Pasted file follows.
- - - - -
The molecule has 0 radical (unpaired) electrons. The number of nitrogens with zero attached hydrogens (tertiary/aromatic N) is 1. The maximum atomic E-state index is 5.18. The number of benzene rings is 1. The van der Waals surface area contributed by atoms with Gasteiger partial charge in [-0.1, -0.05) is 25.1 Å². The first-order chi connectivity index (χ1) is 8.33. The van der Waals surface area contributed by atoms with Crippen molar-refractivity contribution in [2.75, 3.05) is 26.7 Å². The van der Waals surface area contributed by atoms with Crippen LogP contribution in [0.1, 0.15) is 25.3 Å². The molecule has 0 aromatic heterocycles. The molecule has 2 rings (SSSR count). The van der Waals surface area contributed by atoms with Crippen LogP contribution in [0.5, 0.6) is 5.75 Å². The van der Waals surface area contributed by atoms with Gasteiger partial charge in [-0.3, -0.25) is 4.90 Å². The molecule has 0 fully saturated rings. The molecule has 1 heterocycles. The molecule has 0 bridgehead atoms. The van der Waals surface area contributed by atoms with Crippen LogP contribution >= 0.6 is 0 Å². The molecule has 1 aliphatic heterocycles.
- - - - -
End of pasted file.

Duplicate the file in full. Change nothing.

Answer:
The molecule has 0 radical (unpaired) electrons. The number of nitrogens with zero attached hydrogens (tertiary/aromatic N) is 1. The maximum atomic E-state index is 5.18. The number of benzene rings is 1. The van der Waals surface area contributed by atoms with Gasteiger partial charge in [-0.1, -0.05) is 25.1 Å². The first-order chi connectivity index (χ1) is 8.33. The van der Waals surface area contributed by atoms with Crippen molar-refractivity contribution in [2.75, 3.05) is 26.7 Å². The van der Waals surface area contributed by atoms with Crippen LogP contribution in [0.1, 0.15) is 25.3 Å². The molecule has 0 aromatic heterocycles. The molecule has 2 rings (SSSR count). The van der Waals surface area contributed by atoms with Crippen LogP contribution in [0.5, 0.6) is 5.75 Å². The van der Waals surface area contributed by atoms with Gasteiger partial charge in [-0.3, -0.25) is 4.90 Å². The molecule has 0 fully saturated rings. The molecule has 1 heterocycles. The molecule has 0 bridgehead atoms. The van der Waals surface area contributed by atoms with Crippen LogP contribution >= 0.6 is 0 Å². The molecule has 1 aliphatic heterocycles.